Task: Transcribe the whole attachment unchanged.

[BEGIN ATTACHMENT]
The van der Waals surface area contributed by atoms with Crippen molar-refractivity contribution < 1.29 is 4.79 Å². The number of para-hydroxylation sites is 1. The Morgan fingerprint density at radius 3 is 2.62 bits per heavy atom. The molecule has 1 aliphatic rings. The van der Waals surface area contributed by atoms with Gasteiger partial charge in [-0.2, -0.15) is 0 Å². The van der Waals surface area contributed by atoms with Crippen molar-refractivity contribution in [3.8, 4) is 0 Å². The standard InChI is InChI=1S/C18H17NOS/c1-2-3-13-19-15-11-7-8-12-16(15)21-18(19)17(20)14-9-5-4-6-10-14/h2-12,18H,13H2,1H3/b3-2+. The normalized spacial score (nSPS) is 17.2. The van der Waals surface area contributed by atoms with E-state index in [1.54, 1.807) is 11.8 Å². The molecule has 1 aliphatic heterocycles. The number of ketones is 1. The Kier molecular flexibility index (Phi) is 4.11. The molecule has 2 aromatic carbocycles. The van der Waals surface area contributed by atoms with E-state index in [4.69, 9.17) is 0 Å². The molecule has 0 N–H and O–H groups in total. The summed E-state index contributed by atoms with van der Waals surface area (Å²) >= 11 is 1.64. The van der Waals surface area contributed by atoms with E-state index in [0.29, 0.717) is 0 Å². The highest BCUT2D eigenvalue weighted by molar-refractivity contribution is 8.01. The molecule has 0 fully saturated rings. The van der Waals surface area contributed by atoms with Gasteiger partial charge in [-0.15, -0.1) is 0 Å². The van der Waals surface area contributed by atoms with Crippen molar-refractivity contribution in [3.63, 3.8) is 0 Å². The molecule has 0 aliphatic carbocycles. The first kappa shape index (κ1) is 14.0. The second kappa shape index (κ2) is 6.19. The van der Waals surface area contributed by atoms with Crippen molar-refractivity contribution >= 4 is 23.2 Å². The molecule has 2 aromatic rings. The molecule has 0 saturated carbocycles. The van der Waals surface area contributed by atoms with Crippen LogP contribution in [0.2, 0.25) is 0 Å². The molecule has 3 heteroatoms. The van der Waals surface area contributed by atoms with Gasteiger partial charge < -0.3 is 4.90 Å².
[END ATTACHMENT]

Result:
The van der Waals surface area contributed by atoms with Crippen molar-refractivity contribution < 1.29 is 4.79 Å². The number of para-hydroxylation sites is 1. The Morgan fingerprint density at radius 3 is 2.62 bits per heavy atom. The molecule has 1 aliphatic rings. The van der Waals surface area contributed by atoms with Gasteiger partial charge in [-0.2, -0.15) is 0 Å². The van der Waals surface area contributed by atoms with Crippen molar-refractivity contribution in [3.8, 4) is 0 Å². The standard InChI is InChI=1S/C18H17NOS/c1-2-3-13-19-15-11-7-8-12-16(15)21-18(19)17(20)14-9-5-4-6-10-14/h2-12,18H,13H2,1H3/b3-2+. The normalized spacial score (nSPS) is 17.2. The van der Waals surface area contributed by atoms with E-state index in [1.54, 1.807) is 11.8 Å². The molecule has 1 aliphatic heterocycles. The number of ketones is 1. The Kier molecular flexibility index (Phi) is 4.11. The molecule has 2 aromatic carbocycles. The van der Waals surface area contributed by atoms with E-state index in [4.69, 9.17) is 0 Å². The molecule has 0 N–H and O–H groups in total. The summed E-state index contributed by atoms with van der Waals surface area (Å²) >= 11 is 1.64. The van der Waals surface area contributed by atoms with E-state index in [0.29, 0.717) is 0 Å². The highest BCUT2D eigenvalue weighted by molar-refractivity contribution is 8.01. The molecule has 0 fully saturated rings. The van der Waals surface area contributed by atoms with Gasteiger partial charge in [-0.15, -0.1) is 0 Å². The van der Waals surface area contributed by atoms with Crippen molar-refractivity contribution in [3.63, 3.8) is 0 Å². The molecule has 0 aliphatic carbocycles. The first kappa shape index (κ1) is 14.0. The second kappa shape index (κ2) is 6.19. The van der Waals surface area contributed by atoms with Crippen molar-refractivity contribution >= 4 is 23.2 Å². The molecule has 2 aromatic rings. The molecule has 0 saturated carbocycles. The van der Waals surface area contributed by atoms with Crippen LogP contribution in [0.2, 0.25) is 0 Å². The molecule has 3 heteroatoms. The van der Waals surface area contributed by atoms with Gasteiger partial charge < -0.3 is 4.90 Å².